How the Gamestop Saga Changed Investor Behavior

The frenzied Gamestop mess may have significantly cooled off as the industry awaits impending SEC regulation, but that doesn’t mean life has returned to normal.

Shots fired

After years of being looked down upon as “dumb” money by the big firms, the little guys certainly got their attention with their whiplash inducing Gamestop shenanigans. Retail investors proved to themselves, and the big firms, that they are a force to be reckoned with and should be taken seriously. Especially if the ‘rebellion’ becomes highly organized and sets up to play the long game—Gamestop would have been a warning shot. 

Like all proletariat revolutions, once the masses realize they can potentially outmaneuver the elite—either by wit, sheer size or both—it’s game on! The little guys have proven that social collusion works—there’s no doubt that this hive mentality will likely continue. This genie won’t go back into the lamp, and why would it? There’s no incentive to play fairly in a system that’s exposed itself as a meat grinder for the little guys.

Portfolio management 

Savvy big money shops were already monitoring online message boards, but now it’s standard practice, thanks to Gamestop. Many folks were caught off-guard by the real world social collusion that emerged from the digital world, and have since been forced to recalibrate their existing portfolio management strategies.  

Of course, online message boards know this, and will likely be driven deeper underground and embrace dark social as a result.

Nothing succeeds like success

Now that retail investors have flexed their power to move markets, let’s see them do it for real. With regulators likely to hand down regulation that pushes the little guy even further away from the folding money on Wall Street, we find ourselves at a crossroads. Retail investors could continue their assault on Wall Street—which is akin to pissing in the ocean—or they could get strategic and expand their sights to include another Federally regulated ecosystem: equity crowdfunding. This way they can flank the enemy.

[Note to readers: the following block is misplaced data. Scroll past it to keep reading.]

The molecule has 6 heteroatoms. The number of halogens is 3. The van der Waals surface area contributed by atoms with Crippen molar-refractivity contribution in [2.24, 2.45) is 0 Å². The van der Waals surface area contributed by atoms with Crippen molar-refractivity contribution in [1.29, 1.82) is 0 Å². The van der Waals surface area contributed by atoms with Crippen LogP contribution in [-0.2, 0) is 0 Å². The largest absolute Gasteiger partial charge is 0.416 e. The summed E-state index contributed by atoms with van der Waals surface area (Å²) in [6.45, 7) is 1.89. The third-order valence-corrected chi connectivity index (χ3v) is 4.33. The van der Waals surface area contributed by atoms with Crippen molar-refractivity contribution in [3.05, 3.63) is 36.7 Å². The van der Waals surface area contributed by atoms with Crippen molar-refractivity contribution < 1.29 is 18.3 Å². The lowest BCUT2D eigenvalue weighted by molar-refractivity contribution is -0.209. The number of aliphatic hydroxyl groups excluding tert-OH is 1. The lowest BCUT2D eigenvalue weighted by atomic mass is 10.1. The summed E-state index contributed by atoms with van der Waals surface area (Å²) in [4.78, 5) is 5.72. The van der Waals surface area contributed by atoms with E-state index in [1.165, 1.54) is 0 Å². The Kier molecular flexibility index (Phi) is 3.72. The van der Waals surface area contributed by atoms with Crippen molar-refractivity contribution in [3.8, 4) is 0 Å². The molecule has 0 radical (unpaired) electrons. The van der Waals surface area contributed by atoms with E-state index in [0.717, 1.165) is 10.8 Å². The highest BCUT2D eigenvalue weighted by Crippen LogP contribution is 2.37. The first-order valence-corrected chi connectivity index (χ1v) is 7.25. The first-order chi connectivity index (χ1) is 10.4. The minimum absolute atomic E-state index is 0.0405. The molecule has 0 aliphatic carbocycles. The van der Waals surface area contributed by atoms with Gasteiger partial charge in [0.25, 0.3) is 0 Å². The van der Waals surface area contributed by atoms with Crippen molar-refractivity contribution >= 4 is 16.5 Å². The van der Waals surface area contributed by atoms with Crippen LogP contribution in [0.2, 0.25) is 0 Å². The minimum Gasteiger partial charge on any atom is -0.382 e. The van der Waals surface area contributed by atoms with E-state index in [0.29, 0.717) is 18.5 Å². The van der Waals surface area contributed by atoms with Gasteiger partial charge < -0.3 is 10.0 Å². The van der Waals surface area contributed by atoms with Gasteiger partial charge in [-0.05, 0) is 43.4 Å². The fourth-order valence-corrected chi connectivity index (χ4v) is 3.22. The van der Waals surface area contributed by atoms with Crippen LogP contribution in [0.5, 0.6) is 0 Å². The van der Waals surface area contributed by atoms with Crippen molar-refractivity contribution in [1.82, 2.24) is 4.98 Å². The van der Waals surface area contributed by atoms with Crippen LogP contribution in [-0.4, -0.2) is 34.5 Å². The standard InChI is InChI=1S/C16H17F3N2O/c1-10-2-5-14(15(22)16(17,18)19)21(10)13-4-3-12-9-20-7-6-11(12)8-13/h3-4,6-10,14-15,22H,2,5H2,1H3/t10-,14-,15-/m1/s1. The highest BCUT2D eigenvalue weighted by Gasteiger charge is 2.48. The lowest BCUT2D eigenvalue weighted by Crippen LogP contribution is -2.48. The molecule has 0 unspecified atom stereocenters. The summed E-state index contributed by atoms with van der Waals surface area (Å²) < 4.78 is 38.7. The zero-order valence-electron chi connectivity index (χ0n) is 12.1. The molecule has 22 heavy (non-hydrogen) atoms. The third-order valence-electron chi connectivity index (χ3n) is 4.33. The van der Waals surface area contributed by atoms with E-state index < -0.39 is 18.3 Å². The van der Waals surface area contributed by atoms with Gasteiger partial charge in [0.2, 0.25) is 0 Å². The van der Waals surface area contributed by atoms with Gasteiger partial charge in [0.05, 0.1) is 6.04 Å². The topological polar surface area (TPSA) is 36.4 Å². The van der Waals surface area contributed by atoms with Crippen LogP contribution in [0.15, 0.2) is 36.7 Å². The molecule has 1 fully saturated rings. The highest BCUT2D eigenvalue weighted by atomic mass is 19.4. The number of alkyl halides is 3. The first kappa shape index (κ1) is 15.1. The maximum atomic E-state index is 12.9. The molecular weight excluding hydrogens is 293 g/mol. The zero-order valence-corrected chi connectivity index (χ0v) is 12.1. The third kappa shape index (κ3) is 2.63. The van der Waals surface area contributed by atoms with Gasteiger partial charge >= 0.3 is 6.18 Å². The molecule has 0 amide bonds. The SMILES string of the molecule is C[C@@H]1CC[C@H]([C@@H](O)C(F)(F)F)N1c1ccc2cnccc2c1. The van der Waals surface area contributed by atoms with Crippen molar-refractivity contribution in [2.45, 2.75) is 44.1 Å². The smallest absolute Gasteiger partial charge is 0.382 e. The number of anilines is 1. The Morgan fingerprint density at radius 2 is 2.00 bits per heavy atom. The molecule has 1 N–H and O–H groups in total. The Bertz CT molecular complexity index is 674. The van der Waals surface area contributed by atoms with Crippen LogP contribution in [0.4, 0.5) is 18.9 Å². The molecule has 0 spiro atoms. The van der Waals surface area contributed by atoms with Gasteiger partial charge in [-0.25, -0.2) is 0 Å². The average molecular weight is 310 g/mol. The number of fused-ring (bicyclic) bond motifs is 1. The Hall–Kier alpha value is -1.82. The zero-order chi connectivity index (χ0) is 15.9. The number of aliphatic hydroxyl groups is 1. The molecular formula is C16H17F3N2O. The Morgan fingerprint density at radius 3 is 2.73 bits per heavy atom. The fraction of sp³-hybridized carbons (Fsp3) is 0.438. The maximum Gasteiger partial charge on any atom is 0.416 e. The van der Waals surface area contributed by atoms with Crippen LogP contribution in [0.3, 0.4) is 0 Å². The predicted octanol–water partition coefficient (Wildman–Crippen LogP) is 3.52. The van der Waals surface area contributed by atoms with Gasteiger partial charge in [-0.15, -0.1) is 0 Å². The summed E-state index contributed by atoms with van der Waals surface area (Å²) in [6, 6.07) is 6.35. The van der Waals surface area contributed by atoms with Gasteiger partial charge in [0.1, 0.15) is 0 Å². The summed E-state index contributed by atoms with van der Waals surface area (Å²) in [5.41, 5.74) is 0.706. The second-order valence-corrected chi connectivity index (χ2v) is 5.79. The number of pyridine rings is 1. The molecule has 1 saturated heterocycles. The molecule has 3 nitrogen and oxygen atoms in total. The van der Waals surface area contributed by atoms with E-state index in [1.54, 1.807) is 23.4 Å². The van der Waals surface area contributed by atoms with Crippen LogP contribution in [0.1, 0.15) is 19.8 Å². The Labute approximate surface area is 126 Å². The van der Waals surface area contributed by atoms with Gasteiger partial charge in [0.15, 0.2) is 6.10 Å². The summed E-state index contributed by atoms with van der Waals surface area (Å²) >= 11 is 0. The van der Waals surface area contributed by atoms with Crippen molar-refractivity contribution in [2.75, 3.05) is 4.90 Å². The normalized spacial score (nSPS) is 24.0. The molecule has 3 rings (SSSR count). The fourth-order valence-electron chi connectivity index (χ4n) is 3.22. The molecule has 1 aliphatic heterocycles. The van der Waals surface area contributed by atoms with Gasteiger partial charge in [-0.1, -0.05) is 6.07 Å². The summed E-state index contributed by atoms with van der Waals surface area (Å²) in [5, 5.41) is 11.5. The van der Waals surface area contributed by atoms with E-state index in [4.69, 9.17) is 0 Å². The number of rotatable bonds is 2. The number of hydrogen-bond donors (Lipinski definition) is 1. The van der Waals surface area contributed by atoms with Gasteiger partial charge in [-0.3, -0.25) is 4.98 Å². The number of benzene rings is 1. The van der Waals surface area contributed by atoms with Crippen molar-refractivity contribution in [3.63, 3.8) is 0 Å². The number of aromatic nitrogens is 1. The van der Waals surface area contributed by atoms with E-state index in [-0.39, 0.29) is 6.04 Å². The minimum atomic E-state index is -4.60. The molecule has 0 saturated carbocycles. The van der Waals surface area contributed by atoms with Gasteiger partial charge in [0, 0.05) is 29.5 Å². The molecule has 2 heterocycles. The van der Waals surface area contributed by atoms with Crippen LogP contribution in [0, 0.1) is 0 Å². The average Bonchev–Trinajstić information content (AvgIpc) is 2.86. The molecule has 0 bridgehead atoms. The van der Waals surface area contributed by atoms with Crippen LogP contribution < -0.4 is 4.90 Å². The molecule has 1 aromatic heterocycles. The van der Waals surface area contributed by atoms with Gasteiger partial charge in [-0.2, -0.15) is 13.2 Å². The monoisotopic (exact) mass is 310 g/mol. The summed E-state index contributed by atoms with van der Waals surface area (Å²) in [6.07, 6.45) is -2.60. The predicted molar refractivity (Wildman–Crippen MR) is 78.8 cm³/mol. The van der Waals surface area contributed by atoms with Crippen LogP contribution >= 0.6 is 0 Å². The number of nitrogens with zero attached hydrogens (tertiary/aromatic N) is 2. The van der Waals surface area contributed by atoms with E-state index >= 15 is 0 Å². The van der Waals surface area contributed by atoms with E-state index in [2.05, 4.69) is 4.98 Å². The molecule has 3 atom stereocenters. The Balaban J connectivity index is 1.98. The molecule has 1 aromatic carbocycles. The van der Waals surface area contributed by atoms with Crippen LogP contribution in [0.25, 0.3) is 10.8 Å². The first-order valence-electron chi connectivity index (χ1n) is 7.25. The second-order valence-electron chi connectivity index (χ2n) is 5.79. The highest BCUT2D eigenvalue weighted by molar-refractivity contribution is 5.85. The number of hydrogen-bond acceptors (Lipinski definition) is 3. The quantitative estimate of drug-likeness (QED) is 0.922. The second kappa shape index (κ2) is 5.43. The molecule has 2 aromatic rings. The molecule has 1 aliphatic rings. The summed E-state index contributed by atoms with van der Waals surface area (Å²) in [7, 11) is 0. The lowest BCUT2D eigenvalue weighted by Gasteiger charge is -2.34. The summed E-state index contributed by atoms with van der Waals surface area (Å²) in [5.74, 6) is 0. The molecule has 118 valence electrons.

Think about it. 

We can all agree that money is the only thing that truly grabs Wall Street’s attention, right? And by money, we mean profits. So why wouldn’t it make sense to just run more Gamestop type attacks? Because the cost of regulation is factored into those profits and someone is always paying for expensive lobbyists to slant regulation in their favor. Given that at present, the rebellion’s reach doesn’t extend that far, then it could make sense for retail investors to instead shift their buying power into an ecosystem that seems to offer tangible value and economic positioning: equity crowdfunding. Supporting and bolstering small businesses, local communities and the 99%, particularly when that support possibly results in billions of dollars of potential exits occuring for the so-called ‘dumb’ money, is a strong and effective way to flip off VCs and Wall Street elites in one swoop. While equity crowdfunding may not yet be as glamorous as Wall Street, it’s incredibly practical at getting money into everyday people’s pockets and possibly shifting the paradigm of wealth.

Wanna be the Joker or Batman?

Misfit investors channeling the Joker’s nihilistic desire to watch the world burn, may have an opportunity to flip this dystopian script into Marvel superhero mode. By pointing their firehose of social collusion at meaningful causes—like funding the shit out of local communities and a diverse group of entrepreneurs via equity crowdfunding—they can stick it to ‘the man’ and right some of the lingering wrongs from the 2008 recession.

2020 Proved To Be An Inflection Point for Crowdfunding

Public.com Isn’t Robinhood’s Replacement. Here’s Why.

How The Gambler’s Fallacy Impacts Investor Psychology



Leave a Reply